New mobility is changing the way we move around cities. It’s also shifting our perception of how we do so. While bicycles may seem more aligned with “old” rather than “new” mobility, bike-sharing systems are transforming the way we see bikes from a means of leisure to a viable commuting option.
More than 10 years after Brazil’s first bike-sharing program launched in Rio de Janeiro, docked and dockless systems have spread throughout the country. Two cities, São Paulo and Porto Alegre, show how these systems are becoming essential elements of the urban transit network.
São Paulo’s docked public bike-sharing system, Bike Sampa, has 2,600 bikes across 260 stations. According to Tembici, the private operating company for many of Brazil’s public bike-sharing systems, the majority of trips occur on weekdays during morning and evening rush hours. At these peak times, the highest demand is at the Largo da Batata bike station, next to the Faria Lima metro, one of the city’s main stations. Largo da Batata registers more than 80 percent of its trips on weekdays, mostly during peak hours, and extra bikes are kept on site to meet demand.
Dockless programs have also begun to emerge in São Paulo, with the startup Yellow launching in August 2018. Little usage data exists in these early stages, but the ambitious startup clearly feels optimistic enough to plan expansion to other Latin American countries and other micromobility markets, recently merging with the Mexico City-based electric scooter startup Grin.
In addition to Bike Sampa and Yellow, São Paulo hosts Bikxi, an innovative company offering a bike-driven ride-hailing service. Users call for a pick-up in the app and trained drivers on electric tandem bicycles respond. The service makes use of more than 20 kilometers of bike lanes that run along the major Faria Lima and Berrini avenues, and plans are in the works for a route along Paulista Avenue, the city’s main thoroughfare. Since its launch in 2017, the company has registered more than 26,000 trips. A survey among Bikxi users showed that most (59 percent) use the service to commute, and without Bikxi, at least 36 percent would have used a car instead (private, taxi or on-demand like Uber).
For many paulistanos, biking has become a practical form of commuting, integrating with the public transport network and efficiently getting people where they need to go.
Porto Alegre sees a similar pattern in its bike-sharing program, BikePOA, another public docked system privately operated by Tembici and sponsored by Itaú Unibanco.
Peak usership of BikePOA correlates with weekday rush hours. Some of the most-used stations are near the public market and the Federal University of Rio Grande do Sul, both in the city center. In 2018, these stations registered 57,000 and 61,000 weekday trips, respectively. The public market station sees its highest traffic between 7 a.m. and 9:30 a.m., when many people are arriving by bus or train on their way to work.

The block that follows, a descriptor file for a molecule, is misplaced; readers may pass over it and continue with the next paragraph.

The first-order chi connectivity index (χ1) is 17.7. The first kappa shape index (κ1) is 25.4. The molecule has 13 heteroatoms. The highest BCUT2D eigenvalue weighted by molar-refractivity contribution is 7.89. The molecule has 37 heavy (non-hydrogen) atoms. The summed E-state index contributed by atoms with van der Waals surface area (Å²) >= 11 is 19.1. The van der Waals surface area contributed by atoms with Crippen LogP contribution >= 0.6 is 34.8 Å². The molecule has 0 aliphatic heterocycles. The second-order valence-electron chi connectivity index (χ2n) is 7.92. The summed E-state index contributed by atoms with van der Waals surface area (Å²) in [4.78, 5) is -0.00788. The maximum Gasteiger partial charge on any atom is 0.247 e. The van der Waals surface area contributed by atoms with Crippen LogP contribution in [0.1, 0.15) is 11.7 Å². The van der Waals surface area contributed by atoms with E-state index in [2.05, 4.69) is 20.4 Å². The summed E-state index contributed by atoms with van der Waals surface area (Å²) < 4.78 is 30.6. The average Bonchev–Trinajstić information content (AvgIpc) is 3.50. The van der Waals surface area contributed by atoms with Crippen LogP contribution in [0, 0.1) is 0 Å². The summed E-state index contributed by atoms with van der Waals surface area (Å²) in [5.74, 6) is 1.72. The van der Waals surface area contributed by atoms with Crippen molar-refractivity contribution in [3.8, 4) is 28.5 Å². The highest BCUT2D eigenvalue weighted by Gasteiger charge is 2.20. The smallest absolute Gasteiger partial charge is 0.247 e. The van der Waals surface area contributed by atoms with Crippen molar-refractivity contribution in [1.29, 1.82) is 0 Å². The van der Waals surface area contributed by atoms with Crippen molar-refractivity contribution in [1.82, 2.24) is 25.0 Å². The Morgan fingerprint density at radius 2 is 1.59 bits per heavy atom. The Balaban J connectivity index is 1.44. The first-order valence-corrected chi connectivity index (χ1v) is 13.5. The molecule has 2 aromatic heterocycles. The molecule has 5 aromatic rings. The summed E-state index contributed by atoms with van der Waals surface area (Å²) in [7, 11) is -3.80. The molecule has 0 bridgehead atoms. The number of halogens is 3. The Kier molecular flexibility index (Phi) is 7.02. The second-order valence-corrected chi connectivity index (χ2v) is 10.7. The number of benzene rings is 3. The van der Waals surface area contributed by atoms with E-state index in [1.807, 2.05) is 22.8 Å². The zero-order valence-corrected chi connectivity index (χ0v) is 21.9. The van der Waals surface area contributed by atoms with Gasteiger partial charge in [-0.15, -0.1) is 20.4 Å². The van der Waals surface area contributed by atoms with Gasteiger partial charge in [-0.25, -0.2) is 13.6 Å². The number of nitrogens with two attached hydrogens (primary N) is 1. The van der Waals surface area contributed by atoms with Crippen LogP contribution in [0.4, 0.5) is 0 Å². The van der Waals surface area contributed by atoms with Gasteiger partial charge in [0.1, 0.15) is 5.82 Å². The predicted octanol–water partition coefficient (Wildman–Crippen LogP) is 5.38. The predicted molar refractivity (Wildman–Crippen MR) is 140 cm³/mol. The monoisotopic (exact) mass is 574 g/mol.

Tembici reports that the average number of trips each bike makes per day in Porto Alegre is 6.5 – higher than in European cities like Barcelona and Paris, traditionally recognized for their bike-sharing systems. While there are fewer bikes in Porto Alegre’s system than in these cities (only 410, in comparison with 6,000 in Barcelona and 18,000 in Paris), the high number of trips per day demonstrates a growing demand for cycling.
When Tembici took over BikePOA operations in 2018, the company partnered with PBSC Urban Solutions to roll out key improvements, including more robust and safer bikes, more convenient docking stations, and solar-powered stations. Tembici and PBSC also made it possible for users to unlock bikes with the same card they use for the city’s public transportation. In April 2018, only a few months after the new system’s launch, BikePOA logged 40,000 trips, up from 27,000 in April 2017 and 13,000 in April 2016. In February 2019, Tembici announced a remarkable 421 percent increase in the total number of trips since it assumed operations.
Loop, a still-nascent but ambitious bike-sharing startup in Porto Alegre, is an interesting hybrid between docked and dockless systems. Created by local university students and launched in late 2017 with only 12 bikes, Loop partners with local businesses and universities to create “Loop Points,” where it reserves existing bike racks instead building official Loop stations. Its long-term viability remains to be seen, but it’s yet another creative option for the city’s cyclers.
As the perception of urban biking continues to shift, so does that of the daily commute. In many cities, getting to work no longer means sitting in traffic, day after day. It can now mean exercise and vitamin D. More people cycling – whether their own vehicle, a docked system, dockless startups, or even ride-hailing services – means healthier residents, less congestion and more efficient cities.
Priscila Pacheco is Communications Analyst at WRI Brasil.
Bruno Batista is an Active Mobility Analyst at WRI Brasil.